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ECB to maintain easing despite inflation rise: chief economist
[FRANKFURT] January's rise in inflation in the eurozone is likely temporary and will not prompt a rethink of loose monetary policy from the European Central Bank, chief economist Peter Praet said Thursday.
"The current environment still falls short of a sustained adjustment in the path of inflation to levels closer to 2.0 per cent over the medium term," Mr Praet told a Frankfurt banking conference.
The ECB has set interest rates at historic lows, buys tens of billions of euros per month in government and corporate bonds, and has offered cheap loans to banks in a bid to drive growth and push eurozone inflation towards its target of just below 2 per cent.
Inflation in the 19-nation single currency area hit 1.8 per cent in January, the second jump in as many months after rising to 1.1 per cent in December.
With price increases distributed unevenly across the eurozone, voices in Germany immediately called for the ECB to change course when the December data was released, as Europe's largest economy saw higher inflation than its neighbours.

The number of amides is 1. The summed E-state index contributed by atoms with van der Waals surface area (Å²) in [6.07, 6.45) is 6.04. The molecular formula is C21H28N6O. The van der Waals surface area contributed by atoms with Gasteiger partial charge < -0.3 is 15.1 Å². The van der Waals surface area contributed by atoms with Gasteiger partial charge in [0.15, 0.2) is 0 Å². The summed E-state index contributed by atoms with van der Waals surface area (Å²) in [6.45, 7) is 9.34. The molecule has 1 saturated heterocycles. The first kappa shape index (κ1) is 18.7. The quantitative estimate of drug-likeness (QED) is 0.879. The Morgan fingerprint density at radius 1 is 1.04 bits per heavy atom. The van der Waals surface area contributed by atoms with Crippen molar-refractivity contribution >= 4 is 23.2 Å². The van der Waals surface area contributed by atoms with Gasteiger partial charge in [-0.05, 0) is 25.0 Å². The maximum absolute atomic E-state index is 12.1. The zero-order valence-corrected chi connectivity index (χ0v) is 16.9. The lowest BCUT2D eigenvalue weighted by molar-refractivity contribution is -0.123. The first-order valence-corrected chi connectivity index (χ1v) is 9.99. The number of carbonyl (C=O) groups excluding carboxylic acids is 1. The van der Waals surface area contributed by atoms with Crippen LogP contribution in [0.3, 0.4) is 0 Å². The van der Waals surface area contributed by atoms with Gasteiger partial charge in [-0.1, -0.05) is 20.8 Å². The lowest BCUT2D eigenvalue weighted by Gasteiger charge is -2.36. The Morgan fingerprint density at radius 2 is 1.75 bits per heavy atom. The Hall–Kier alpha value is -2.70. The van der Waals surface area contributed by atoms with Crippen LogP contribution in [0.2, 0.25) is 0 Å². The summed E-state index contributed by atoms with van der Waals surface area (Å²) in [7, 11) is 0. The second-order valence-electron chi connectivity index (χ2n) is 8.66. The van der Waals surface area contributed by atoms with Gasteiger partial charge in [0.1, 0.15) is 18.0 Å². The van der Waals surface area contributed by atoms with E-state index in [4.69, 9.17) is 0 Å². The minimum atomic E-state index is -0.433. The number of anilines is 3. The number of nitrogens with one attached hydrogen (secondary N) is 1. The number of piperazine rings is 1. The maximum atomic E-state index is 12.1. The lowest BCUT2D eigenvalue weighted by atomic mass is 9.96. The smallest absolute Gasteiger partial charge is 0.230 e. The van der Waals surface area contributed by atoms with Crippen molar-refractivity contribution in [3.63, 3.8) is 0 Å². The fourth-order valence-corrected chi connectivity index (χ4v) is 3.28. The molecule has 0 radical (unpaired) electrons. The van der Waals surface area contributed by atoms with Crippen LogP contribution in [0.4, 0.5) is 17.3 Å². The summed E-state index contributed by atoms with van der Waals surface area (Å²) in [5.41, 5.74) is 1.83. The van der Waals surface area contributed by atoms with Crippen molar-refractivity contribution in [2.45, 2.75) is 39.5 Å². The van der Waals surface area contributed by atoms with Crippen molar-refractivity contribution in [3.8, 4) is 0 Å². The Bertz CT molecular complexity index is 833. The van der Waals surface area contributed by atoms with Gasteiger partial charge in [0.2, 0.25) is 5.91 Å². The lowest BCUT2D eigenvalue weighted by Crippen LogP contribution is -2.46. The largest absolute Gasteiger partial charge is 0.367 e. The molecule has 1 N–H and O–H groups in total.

That pressure has only increased since the figures for January were published, with German ECB governing council members suggesting the time could soon be ripe to wind down monetary support.
In the first central bank reaction since January's inflation data, Mr Praet said that "the ECB will continue to adhere to its monetary policy strategy, that is look through transitory changes in inflation. The ups and downs of monthly data are not relevant if they are temporary."
Mr Praet's position echoes that of ECB president Mario Draghi, who said at his January press conference that he would not revisit December's decision to extend mass bond-buying beyond its previous March 2017 deadline, albeit at a slower pace.
"The recent upward movement of inflation mainly reflects temporary factors, most notably the increases in energy and food prices," Mr Praet argued.
Beyond those volatile elements, core inflation remains weak, the Belgian economist said.
While January's figures meet the headline target of being close to but below 2 per cent, the ECB prefers to wait to withdraw its support until that level of inflation is self-sustaining over the medium term across the whole eurozone.
Policymakers argue that the ECB's interventions are providing crucial support to the eurozone economy, and that inflation could crumble if its buttresses were removed.
"The firming recovery is not yet sufficiently robust to ensure a self-sustained convergence of inflation rates" towards the ECB's target, Mr Praet said.